PHOTOS - The years of controversy surround the New York City St. Patrick's Day Parade

A gay group of employees from NBC will march in next year’s New York City St. Patrick’s Day Parade behind their own banner, a source with knowledge of the ongoing parade controversy has told the Irish Voice.

On Wednesday, September 3, at a reception at the New York Athletic Club, Cardinal Timothy Dolan will be named as the grand marshal of the 254th St. Patrick’s Day parade, set to step off on Tuesday, March 17.

In a historic move aimed at defusing the storm that erupted this year over the exclusion of gay banners in the march, the addition of a banner identifying gay NBC staffers is a compromise forged at the insistence of several New York City St. Patrick’s Day Parade Committee members, including Dr. John Lahey, president of Quinnipiac University in Connecticut, and Francis X. Comerford, chief revenue officer for NBC-owned TV stations.

NBC, the long-time broadcast home of the St. Patrick’s Day parade, was prepared to drop its coverage unless a compromise that resulted in the inclusion of a gay group was brokered.

The withdrawal of parade sponsorship last year by Guinness was also a huge factor in bringing about the change, according to a former grand marshal.

"Once an iconic company like Guinness showed it was standing up pretty much everyone else had to follow," said the source, who revealed that Guinness had met with parade figures on several occasions since to help seek a compromise.

The NBC network has a large and visible presence on Fifth Avenue for the event, and a majority of committee officials and trustees are on board with the inclusion of gay NBC staffers in the line of march.

It is unknown whether this development will lead to a more widespread gay presence next March 17 – for example, if the NBC marchers will be accompanied by other participants who would also like to identify as gay.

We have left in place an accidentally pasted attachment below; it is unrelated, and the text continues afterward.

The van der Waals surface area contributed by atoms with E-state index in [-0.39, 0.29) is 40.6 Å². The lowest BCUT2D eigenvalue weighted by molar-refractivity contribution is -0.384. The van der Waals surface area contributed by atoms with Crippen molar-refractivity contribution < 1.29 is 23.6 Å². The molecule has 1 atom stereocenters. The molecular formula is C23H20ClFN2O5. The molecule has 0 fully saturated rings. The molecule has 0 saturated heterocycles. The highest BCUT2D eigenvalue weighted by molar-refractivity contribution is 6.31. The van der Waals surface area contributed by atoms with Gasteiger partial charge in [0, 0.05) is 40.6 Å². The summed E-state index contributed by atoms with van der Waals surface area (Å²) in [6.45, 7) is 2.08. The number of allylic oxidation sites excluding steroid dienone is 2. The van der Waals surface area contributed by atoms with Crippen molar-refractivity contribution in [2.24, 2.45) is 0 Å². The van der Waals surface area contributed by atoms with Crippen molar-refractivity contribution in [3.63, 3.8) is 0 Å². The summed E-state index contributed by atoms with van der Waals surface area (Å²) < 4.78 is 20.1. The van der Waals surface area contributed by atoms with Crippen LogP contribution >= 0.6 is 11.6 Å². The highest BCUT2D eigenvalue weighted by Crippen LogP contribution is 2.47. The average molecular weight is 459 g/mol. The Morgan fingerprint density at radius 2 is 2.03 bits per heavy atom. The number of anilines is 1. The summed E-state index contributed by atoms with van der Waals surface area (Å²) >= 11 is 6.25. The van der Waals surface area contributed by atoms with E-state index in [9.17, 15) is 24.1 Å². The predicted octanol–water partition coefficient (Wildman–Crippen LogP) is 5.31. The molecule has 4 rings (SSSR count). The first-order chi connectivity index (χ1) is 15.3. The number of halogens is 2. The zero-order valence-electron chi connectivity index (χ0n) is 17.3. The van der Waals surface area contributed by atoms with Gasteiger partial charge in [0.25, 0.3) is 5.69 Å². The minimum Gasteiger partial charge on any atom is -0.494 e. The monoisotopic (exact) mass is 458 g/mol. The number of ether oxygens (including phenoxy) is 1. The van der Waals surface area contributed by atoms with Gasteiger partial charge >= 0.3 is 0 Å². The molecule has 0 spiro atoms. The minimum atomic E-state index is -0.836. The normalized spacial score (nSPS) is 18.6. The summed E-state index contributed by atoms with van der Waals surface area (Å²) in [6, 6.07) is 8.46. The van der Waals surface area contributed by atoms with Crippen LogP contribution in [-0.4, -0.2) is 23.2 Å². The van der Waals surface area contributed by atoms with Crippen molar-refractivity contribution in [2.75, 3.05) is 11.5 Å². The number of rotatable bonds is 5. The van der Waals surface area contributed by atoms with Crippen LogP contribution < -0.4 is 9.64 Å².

Read more: Timeline of the NYC St. Patrick’s Day Parade’s LGBT controversy (PHOTO & VIDEO)

This year’s parade was marred by sponsor withdrawals and politicians who refused to take part due to the ongoing exclusion of gay groups marching with their own banners.

Though the parade committee has for years steadfastly maintained the policy, it was freshly highlighted in February by new Mayor Bill de Blasio, who said he would not take part in the event unless gay groups could also march. He was the first mayor to boycott the parade since David Dinkins, who also protested the exclusion of gay groups and worked to broker a solution that ultimately never arrived.

De Blasio was quickly followed by a succession of New York politicians also opting out of the march, including City Council Speaker Melissa Mark-Viverito, who called for a council-wide boycott of the event and was more or less granted her wish as only a handful of the 51 council members took part.

More damaging for the parade itself was the withdrawal of long-term sponsors Heineken and Guinness.